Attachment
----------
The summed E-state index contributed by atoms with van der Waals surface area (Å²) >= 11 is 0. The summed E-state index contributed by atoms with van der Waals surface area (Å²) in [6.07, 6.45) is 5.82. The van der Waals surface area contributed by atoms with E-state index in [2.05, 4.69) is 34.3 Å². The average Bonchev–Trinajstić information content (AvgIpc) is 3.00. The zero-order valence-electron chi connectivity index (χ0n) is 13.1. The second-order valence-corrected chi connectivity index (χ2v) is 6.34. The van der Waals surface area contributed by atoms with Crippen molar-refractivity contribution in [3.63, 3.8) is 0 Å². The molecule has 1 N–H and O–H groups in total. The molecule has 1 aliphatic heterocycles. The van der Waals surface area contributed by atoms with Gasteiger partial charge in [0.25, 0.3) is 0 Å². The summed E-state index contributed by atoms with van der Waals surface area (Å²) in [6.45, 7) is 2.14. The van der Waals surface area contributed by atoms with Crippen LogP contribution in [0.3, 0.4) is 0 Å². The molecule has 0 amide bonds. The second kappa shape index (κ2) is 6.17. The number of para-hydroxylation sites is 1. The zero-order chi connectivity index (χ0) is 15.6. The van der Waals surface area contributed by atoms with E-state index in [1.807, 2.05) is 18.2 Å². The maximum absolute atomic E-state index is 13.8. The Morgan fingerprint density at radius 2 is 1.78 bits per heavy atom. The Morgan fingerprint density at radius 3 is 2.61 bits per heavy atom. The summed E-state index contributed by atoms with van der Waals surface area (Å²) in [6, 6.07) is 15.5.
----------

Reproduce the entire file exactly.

The summed E-state index contributed by atoms with van der Waals surface area (Å²) >= 11 is 0. The summed E-state index contributed by atoms with van der Waals surface area (Å²) in [6.07, 6.45) is 5.82. The van der Waals surface area contributed by atoms with E-state index in [2.05, 4.69) is 34.3 Å². The average Bonchev–Trinajstić information content (AvgIpc) is 3.00. The zero-order valence-electron chi connectivity index (χ0n) is 13.1. The second-order valence-corrected chi connectivity index (χ2v) is 6.34. The van der Waals surface area contributed by atoms with Crippen molar-refractivity contribution in [3.63, 3.8) is 0 Å². The molecule has 1 N–H and O–H groups in total. The molecule has 1 aliphatic heterocycles. The van der Waals surface area contributed by atoms with Gasteiger partial charge in [0.25, 0.3) is 0 Å². The summed E-state index contributed by atoms with van der Waals surface area (Å²) in [6.45, 7) is 2.14. The van der Waals surface area contributed by atoms with Crippen LogP contribution in [0.3, 0.4) is 0 Å². The molecule has 0 amide bonds. The second kappa shape index (κ2) is 6.17. The number of para-hydroxylation sites is 1. The zero-order chi connectivity index (χ0) is 15.6. The van der Waals surface area contributed by atoms with E-state index in [1.807, 2.05) is 18.2 Å². The maximum absolute atomic E-state index is 13.8. The Morgan fingerprint density at radius 2 is 1.78 bits per heavy atom. The Morgan fingerprint density at radius 3 is 2.61 bits per heavy atom. The summed E-state index contributed by atoms with van der Waals surface area (Å²) in [6, 6.07) is 15.5.